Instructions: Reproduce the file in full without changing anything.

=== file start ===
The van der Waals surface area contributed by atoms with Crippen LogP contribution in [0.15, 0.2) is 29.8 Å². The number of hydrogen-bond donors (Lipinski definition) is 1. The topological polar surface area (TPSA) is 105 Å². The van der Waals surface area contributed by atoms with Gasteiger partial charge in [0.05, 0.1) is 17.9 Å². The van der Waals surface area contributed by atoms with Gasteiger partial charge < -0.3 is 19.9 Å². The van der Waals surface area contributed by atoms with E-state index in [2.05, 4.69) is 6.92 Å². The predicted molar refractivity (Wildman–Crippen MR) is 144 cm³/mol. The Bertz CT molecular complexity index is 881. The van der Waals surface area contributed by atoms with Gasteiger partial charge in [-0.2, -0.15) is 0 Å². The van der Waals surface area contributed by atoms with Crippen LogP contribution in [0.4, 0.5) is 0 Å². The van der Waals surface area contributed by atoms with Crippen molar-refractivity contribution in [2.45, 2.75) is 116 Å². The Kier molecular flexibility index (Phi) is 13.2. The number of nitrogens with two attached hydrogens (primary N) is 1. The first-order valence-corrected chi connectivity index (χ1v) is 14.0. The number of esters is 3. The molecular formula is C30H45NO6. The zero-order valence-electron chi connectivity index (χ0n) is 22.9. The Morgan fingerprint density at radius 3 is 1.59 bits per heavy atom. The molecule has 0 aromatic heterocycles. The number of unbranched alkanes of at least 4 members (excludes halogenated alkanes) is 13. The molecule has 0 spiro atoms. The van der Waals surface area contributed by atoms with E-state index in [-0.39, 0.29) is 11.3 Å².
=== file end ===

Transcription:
The van der Waals surface area contributed by atoms with Crippen LogP contribution in [0.15, 0.2) is 29.8 Å². The number of hydrogen-bond donors (Lipinski definition) is 1. The topological polar surface area (TPSA) is 105 Å². The van der Waals surface area contributed by atoms with Gasteiger partial charge in [0.05, 0.1) is 17.9 Å². The van der Waals surface area contributed by atoms with Gasteiger partial charge < -0.3 is 19.9 Å². The van der Waals surface area contributed by atoms with E-state index in [2.05, 4.69) is 6.92 Å². The predicted molar refractivity (Wildman–Crippen MR) is 144 cm³/mol. The Bertz CT molecular complexity index is 881. The van der Waals surface area contributed by atoms with Gasteiger partial charge in [-0.2, -0.15) is 0 Å². The van der Waals surface area contributed by atoms with Crippen LogP contribution in [0.4, 0.5) is 0 Å². The van der Waals surface area contributed by atoms with Crippen molar-refractivity contribution in [2.45, 2.75) is 116 Å². The Kier molecular flexibility index (Phi) is 13.2. The number of nitrogens with two attached hydrogens (primary N) is 1. The first-order valence-corrected chi connectivity index (χ1v) is 14.0. The number of esters is 3. The molecular formula is C30H45NO6. The zero-order valence-electron chi connectivity index (χ0n) is 22.9. The Morgan fingerprint density at radius 3 is 1.59 bits per heavy atom. The molecule has 0 aromatic heterocycles. The number of unbranched alkanes of at least 4 members (excludes halogenated alkanes) is 13. The molecule has 0 spiro atoms. The van der Waals surface area contributed by atoms with E-state index in [-0.39, 0.29) is 11.3 Å².